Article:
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He's stealing my best lines!

THE thing that exasperates actress Rachel Kavanagh about her dad John is that whenever she starts telling a work-related story at home, the legendary actor with the beautifully mellifluous voice invariably chimes in with a similar tale of his own.

"I'll be talking about me, and he starts talking about himself," she says, "but it's because when I become absorbed in a part and am excited about it, it reminds Dad of something like it that he has done before."

Nobody could accuse Rachel, 24, of going blindly into the acting business, because even though her father has had an amazing career, appearing in numerous films such as Braveheart and The Butcher Boy, the demands of his career and the recession of the Eighties often took him away from home for long periods.

"I remember crying hysterically before he left, and then the elation when he came back again," says Rachel.

John recalls that he heard Rachel's first words over the telephone, when he was away touring with HMS Pinafore, and says he found being away very difficult.

"Rachel was a gorgeous child, and hers was the only birth I was there for," he says. "I was rehearsing Hugh Leonard's play, Pizzazz, at the Olympia, and when it was nearly time for her to be born, they let me off and I grabbed a hamburger on the way to the hospital. It wasn't a wise move, as just as the birth was happening, I realised I was going to get sick, and I almost guffed all over the baby."

Originally from Milltown in Dublin, John started working as a trainee manager in the Ambassador cinema after school, and hoped to join the American army, with a view to joining the US police force after three years. This plan was shelved when the Vietnam War broke out, so he went to night school to do his Leaving Cert, worked in an advertising agency as a voucher clerk, and joined the Brendan Smith acting academy. Showbusiness runs in the family, as John's sister is the singer Anne Bushnell, famous for her Garland and Piaf shows.

He became a member of the Abbey company for 10 years, and then met his wife, Anne McIvor, a former air hostess, who was in the chorus line of a play he was in, and now works with the Irish Motor Neurone Disease Association. "It was 1968 and I saw her across the crowded room at a party, and I still remember it," he says. "I invited her to go to the Green cinema the next day, and was really surprised that she turned up."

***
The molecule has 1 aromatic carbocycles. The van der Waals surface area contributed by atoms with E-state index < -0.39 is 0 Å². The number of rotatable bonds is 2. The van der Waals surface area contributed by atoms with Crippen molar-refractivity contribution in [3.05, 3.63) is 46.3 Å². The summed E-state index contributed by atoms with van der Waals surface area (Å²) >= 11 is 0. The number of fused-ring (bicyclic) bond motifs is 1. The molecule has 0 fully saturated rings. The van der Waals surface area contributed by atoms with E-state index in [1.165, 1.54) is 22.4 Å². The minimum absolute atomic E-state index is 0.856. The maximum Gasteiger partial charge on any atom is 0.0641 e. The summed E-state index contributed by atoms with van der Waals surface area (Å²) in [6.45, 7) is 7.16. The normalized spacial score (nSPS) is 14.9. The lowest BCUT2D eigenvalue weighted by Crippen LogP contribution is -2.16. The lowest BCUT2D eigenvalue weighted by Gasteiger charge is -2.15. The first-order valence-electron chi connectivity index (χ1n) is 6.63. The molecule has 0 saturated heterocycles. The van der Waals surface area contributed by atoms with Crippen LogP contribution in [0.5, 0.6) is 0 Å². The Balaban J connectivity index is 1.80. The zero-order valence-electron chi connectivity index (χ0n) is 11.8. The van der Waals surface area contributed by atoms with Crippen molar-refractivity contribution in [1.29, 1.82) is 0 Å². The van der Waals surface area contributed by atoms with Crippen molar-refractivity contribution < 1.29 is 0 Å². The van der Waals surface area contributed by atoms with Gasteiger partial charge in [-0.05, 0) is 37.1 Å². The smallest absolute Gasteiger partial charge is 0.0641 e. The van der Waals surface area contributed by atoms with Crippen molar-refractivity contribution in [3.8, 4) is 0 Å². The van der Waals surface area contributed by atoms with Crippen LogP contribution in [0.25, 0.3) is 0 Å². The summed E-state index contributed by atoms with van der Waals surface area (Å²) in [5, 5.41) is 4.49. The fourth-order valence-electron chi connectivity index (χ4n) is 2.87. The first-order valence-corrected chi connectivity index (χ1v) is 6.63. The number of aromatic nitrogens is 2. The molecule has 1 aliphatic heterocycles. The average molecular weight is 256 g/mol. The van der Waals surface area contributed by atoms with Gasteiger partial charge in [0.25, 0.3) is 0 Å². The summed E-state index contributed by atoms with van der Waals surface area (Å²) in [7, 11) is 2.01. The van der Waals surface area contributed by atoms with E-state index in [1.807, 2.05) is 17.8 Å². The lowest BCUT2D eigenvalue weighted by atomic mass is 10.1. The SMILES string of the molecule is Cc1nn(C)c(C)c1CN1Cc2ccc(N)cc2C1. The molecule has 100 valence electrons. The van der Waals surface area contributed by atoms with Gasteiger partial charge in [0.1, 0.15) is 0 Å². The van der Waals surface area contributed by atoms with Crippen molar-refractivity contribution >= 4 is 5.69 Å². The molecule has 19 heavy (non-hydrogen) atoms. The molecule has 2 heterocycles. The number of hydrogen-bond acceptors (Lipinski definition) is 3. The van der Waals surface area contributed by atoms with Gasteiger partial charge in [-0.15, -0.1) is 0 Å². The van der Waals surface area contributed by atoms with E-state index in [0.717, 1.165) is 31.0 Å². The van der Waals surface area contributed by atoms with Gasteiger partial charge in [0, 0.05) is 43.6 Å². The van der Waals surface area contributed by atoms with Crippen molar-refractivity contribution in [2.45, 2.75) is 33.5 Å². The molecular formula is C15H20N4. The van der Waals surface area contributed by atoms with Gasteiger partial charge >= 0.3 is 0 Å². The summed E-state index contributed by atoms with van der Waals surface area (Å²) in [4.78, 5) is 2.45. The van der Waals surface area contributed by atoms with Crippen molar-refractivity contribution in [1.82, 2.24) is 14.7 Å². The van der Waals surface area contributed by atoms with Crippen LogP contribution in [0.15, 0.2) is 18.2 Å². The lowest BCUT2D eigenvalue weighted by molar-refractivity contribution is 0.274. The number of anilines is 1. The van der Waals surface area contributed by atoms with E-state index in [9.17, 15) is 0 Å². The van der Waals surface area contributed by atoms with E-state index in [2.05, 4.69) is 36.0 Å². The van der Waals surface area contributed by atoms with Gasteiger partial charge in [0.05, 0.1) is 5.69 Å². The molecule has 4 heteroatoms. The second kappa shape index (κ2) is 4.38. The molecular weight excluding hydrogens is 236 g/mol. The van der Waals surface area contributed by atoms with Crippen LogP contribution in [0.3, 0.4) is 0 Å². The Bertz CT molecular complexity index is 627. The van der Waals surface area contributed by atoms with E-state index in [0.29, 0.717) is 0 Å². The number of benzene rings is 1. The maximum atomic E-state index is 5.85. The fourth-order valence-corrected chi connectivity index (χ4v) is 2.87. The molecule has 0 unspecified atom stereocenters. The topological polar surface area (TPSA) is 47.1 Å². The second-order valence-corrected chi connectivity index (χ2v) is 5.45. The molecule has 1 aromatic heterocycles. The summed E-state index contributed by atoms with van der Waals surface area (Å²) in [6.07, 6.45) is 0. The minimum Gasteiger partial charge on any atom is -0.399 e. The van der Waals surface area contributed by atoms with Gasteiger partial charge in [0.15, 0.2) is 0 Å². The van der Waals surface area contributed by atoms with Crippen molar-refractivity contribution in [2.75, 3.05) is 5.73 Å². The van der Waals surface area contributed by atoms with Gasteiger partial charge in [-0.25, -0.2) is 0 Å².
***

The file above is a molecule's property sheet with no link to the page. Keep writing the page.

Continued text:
"You pestered her," admonishes Rachel fondly. "She was there with someone else, and she was like, 'Go away, you strange man!'"

John and Anne have been together now for 40 years, and have three children, Jamie, Emma and Rachel, all of whom "have lovely personalities and are damn good conversationalists".

When aged three, Rachel was sent to the Ann Kavanagh School of Acting to help burn off her excess energy.

"I was diagnosed with hyperactivity initially, because we'd go to a pub on Sundays and I'd climb onto the table and would start taking off my clothes," she says. "It turned out that I was highly allergic, and anything to do with E numbers would make me an absolute nightmare."

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When she was 10, Rachel played the lead in the pilot film Exordium, in which John played her psychologist and Kate O'Toole her mother. While she loved acting, appearing in the likes of Bachelors' Walk and Blood Brothers, she decided not to pursue it initially after school, opting to study media instead. However, she didn't enjoy it, and dropped out in the first year, and went to LA for a few months to stay with her friend and fellow actress Slaine Kelly.

'We lived like rock stars al-though we didn't really work properly," she says, adding that for spare cash they would turn up at studios to be in the audience of shows like Judge Joe Brown and Paradise Hotel. "We drove everywhere in a car we bought for $500, were on the list for all of the hip clubs, and hung out with people like Mel Gibson's son, who I met again recently at the IFTAs."

When Rachel came home to study politics and business at Trinity, John was in the middle of the Sahara filming Oliver Stone's Alexander. After a trip to see him, she came back fired with renewed interest in acting, and got back in touch with her agent. She went on to play the role of Lauren McAleer on RTE's Fair City for three of the four years she was at college, and both she and John have recently appeared in The Tudors.

"It was hell at times but I got my degree, which I promised my parents I'd do, and I'm starting up my own spray-tanning chain shortly called Rock Star Tan, which uses an award-winning natural product from the US that's brilliant and lasts for days. The first location will be on Chatham Street, and I'm doing it because although acting is well paid when you're working, you could be sitting at home for months on end, so you need something to fall back on."

Rachel is patron of the children's charity Cinemagic, which inspires and motivates young people into the arts, and says that John has been a huge influence in her own life.

"Dad taught me to follow my dream, but to expect nothing, and never put myself on a pedestal," she says. "I couldn't ask for a better father in terms of support, both emotionally and financially, and I only hope I have half the career he has had."

John and Rachel will host a Q & A, and Rachel will run a masterclass in acting, as part of the Coca-Cola Cinemagic Film and Television Festival for Young People in Association with Spencer Dock, running from April 23-May 1. For full details, visit www.cinemagic.ie

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